— $5 million for a new statewide infrastructure fund, far less than initially proposed by Snyder.

— nearly $3 million to draw down all available federal funding for a program that provides low-interest loans to municipalities for drinking water infrastructure upgrades.

— $4.5 million to reimburse schools that voluntarily test their water for lead.

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STATE WORKERS

Your pay will rise by 1 percent in October, when you also will get a one-time payment equivalent to 1.5 percent of your annual pay.

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VETERANS

— You and others will be able to lodge complaints with a new veterans facility ombudsman about care or other issues at the state’s two veterans homes in Grand Rapids and Marquette.

— There is an additional $1.8 million to boost wages for privately hired nursing assistants at the troubled state-run Grand Rapids Home for Veterans. An audit in February uncovered insufficient care and inadequate staffing levels at the 415-resident facility. The 160 nursing aides will earn $13 an hour, up from $11.25 now and $10.25 as recently as April.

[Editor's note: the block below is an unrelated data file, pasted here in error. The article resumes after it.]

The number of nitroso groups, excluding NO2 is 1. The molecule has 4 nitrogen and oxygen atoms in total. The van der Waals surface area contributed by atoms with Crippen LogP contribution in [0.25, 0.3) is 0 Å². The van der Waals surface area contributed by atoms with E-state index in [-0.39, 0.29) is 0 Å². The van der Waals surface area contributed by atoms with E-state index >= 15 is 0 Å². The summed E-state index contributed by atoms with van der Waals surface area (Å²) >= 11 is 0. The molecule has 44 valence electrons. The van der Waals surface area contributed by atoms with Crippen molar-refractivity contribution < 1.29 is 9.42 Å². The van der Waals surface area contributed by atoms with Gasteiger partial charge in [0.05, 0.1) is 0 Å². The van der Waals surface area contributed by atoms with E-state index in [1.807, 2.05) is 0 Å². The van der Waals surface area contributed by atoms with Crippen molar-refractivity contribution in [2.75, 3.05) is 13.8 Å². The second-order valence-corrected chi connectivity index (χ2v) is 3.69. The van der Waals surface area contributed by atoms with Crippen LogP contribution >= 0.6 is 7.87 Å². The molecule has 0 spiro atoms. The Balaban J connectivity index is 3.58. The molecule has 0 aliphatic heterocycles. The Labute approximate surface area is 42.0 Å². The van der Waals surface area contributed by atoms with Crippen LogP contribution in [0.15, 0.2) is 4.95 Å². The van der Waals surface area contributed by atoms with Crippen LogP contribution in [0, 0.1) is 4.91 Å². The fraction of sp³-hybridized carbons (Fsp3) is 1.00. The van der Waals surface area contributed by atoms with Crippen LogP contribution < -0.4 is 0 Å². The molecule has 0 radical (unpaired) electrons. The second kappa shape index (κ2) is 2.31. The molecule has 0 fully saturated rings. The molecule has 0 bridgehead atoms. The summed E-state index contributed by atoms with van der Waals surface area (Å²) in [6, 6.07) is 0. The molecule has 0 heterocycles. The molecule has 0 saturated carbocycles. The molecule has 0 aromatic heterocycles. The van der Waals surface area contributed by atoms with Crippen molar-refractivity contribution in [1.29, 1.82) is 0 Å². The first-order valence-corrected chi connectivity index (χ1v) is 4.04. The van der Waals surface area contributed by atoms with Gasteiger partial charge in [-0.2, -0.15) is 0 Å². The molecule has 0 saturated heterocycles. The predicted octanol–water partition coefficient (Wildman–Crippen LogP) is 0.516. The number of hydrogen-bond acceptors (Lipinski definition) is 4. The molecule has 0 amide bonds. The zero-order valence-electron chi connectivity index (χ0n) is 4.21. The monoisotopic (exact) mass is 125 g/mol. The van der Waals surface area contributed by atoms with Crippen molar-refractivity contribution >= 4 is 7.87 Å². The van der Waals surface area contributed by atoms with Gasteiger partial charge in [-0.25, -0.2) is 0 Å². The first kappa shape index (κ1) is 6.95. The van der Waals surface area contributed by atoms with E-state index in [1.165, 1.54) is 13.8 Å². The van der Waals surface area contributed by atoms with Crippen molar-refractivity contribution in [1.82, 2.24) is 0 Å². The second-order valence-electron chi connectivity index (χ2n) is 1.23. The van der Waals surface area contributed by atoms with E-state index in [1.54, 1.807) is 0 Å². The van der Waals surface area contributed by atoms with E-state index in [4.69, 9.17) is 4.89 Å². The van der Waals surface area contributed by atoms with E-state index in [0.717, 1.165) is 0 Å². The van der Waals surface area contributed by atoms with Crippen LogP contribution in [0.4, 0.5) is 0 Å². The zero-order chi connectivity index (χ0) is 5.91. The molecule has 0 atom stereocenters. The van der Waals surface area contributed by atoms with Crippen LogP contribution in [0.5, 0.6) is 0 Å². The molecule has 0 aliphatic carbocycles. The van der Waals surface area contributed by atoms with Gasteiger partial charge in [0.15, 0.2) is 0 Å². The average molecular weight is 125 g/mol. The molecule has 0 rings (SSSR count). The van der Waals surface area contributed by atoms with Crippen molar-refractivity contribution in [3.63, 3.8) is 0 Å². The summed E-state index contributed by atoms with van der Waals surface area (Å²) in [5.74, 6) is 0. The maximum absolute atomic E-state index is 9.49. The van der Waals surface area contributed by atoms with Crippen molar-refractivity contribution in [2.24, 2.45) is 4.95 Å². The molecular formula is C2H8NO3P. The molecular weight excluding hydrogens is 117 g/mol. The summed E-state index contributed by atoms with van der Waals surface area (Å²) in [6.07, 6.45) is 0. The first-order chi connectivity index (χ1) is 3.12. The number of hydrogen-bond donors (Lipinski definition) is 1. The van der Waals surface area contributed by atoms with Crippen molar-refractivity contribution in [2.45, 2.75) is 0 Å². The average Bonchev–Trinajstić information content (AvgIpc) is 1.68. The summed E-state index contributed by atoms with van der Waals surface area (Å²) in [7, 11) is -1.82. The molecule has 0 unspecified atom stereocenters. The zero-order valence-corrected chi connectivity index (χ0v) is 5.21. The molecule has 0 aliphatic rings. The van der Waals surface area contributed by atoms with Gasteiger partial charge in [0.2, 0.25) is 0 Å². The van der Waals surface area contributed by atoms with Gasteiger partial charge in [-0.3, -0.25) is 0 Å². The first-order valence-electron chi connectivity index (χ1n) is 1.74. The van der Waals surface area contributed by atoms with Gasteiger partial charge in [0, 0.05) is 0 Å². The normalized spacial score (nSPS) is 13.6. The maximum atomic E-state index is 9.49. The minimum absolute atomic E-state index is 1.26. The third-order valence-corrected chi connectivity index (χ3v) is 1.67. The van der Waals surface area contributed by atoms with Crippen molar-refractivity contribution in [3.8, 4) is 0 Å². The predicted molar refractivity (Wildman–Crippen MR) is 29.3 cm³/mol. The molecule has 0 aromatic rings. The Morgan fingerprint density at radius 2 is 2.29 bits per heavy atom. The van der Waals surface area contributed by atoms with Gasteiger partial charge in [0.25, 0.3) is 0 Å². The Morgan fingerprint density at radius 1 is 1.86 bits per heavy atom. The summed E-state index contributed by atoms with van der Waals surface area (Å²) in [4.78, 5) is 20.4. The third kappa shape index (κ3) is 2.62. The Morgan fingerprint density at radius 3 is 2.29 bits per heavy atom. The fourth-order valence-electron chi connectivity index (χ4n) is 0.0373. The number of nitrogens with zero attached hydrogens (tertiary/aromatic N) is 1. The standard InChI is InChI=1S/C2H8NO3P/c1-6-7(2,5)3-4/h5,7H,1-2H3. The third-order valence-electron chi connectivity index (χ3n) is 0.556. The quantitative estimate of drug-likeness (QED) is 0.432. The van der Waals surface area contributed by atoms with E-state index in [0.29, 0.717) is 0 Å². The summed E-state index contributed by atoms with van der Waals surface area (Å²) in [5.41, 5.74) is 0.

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CRIMINAL JUSTICE

If you:

— work at the Pugsley prison south of Traverse City, it is closing to save $27 million. Guards and other employees will either lose their jobs or be transferred to other prisons.

— are an advocate of re-examining Michigan’s law that treats 17-year-old criminals as adults, the state is spending $500,000 to study the savings of considering them as juveniles.

— want to see indigent defendants get better legal representation, the budget includes $1.3 million more to implement minimum standards and to monitor counties’ compliance.

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HEALTH CARE

— The budget expands dental coverage to 131,000 low-income 13- to 21-year-olds in Wayne, Oakland and Kent counties, the final step toward implementing the Healthy Kids Dental program statewide.

— There is nearly $300 million to provide just two specialty drugs — for hepatitis C and cystic fibrosis — to several thousand people on Medicaid or in prison.